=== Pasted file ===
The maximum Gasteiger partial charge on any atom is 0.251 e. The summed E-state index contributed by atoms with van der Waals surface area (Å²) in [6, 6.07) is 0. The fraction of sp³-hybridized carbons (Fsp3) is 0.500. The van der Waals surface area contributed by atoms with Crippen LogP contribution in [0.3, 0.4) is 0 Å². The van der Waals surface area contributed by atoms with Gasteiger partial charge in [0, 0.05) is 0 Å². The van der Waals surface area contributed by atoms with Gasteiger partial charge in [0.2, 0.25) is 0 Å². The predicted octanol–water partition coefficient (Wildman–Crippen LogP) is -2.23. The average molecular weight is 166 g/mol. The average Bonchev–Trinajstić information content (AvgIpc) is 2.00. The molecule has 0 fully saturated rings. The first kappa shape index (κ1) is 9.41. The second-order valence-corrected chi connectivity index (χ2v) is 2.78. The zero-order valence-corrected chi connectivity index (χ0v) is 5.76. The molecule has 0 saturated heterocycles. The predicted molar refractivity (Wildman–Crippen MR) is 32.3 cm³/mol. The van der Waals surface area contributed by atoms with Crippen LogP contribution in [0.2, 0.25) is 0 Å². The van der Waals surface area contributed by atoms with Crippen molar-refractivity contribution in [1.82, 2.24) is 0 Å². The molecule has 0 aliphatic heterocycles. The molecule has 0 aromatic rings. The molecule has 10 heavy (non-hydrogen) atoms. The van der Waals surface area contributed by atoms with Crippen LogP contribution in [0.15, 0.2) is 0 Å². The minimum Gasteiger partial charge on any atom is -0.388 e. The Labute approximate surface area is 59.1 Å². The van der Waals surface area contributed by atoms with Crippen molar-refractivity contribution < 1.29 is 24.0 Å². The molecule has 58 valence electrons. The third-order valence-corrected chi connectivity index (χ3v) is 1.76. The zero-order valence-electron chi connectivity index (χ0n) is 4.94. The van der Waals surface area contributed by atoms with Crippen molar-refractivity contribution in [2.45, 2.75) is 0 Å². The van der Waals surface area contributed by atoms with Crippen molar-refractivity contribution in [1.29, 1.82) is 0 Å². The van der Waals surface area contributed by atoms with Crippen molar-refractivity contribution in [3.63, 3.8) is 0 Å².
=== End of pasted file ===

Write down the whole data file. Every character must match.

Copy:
The maximum Gasteiger partial charge on any atom is 0.251 e. The summed E-state index contributed by atoms with van der Waals surface area (Å²) in [6, 6.07) is 0. The fraction of sp³-hybridized carbons (Fsp3) is 0.500. The van der Waals surface area contributed by atoms with Crippen LogP contribution in [0.3, 0.4) is 0 Å². The van der Waals surface area contributed by atoms with Gasteiger partial charge in [0, 0.05) is 0 Å². The van der Waals surface area contributed by atoms with Gasteiger partial charge in [0.2, 0.25) is 0 Å². The predicted octanol–water partition coefficient (Wildman–Crippen LogP) is -2.23. The average molecular weight is 166 g/mol. The average Bonchev–Trinajstić information content (AvgIpc) is 2.00. The molecule has 0 fully saturated rings. The first kappa shape index (κ1) is 9.41. The second-order valence-corrected chi connectivity index (χ2v) is 2.78. The zero-order valence-corrected chi connectivity index (χ0v) is 5.76. The molecule has 0 saturated heterocycles. The predicted molar refractivity (Wildman–Crippen MR) is 32.3 cm³/mol. The van der Waals surface area contributed by atoms with Crippen LogP contribution in [0.2, 0.25) is 0 Å². The van der Waals surface area contributed by atoms with Crippen molar-refractivity contribution in [1.82, 2.24) is 0 Å². The molecule has 0 aliphatic heterocycles. The molecule has 0 aromatic rings. The molecule has 10 heavy (non-hydrogen) atoms. The van der Waals surface area contributed by atoms with Crippen LogP contribution in [0.15, 0.2) is 0 Å². The minimum Gasteiger partial charge on any atom is -0.388 e. The Labute approximate surface area is 59.1 Å². The van der Waals surface area contributed by atoms with Crippen molar-refractivity contribution < 1.29 is 24.0 Å². The molecule has 58 valence electrons. The third-order valence-corrected chi connectivity index (χ3v) is 1.76. The zero-order valence-electron chi connectivity index (χ0n) is 4.94. The van der Waals surface area contributed by atoms with Crippen molar-refractivity contribution in [2.45, 2.75) is 0 Å². The van der Waals surface area contributed by atoms with Crippen molar-refractivity contribution in [1.29, 1.82) is 0 Å². The van der Waals surface area contributed by atoms with Crippen molar-refractivity contribution in [3.63, 3.8) is 0 Å².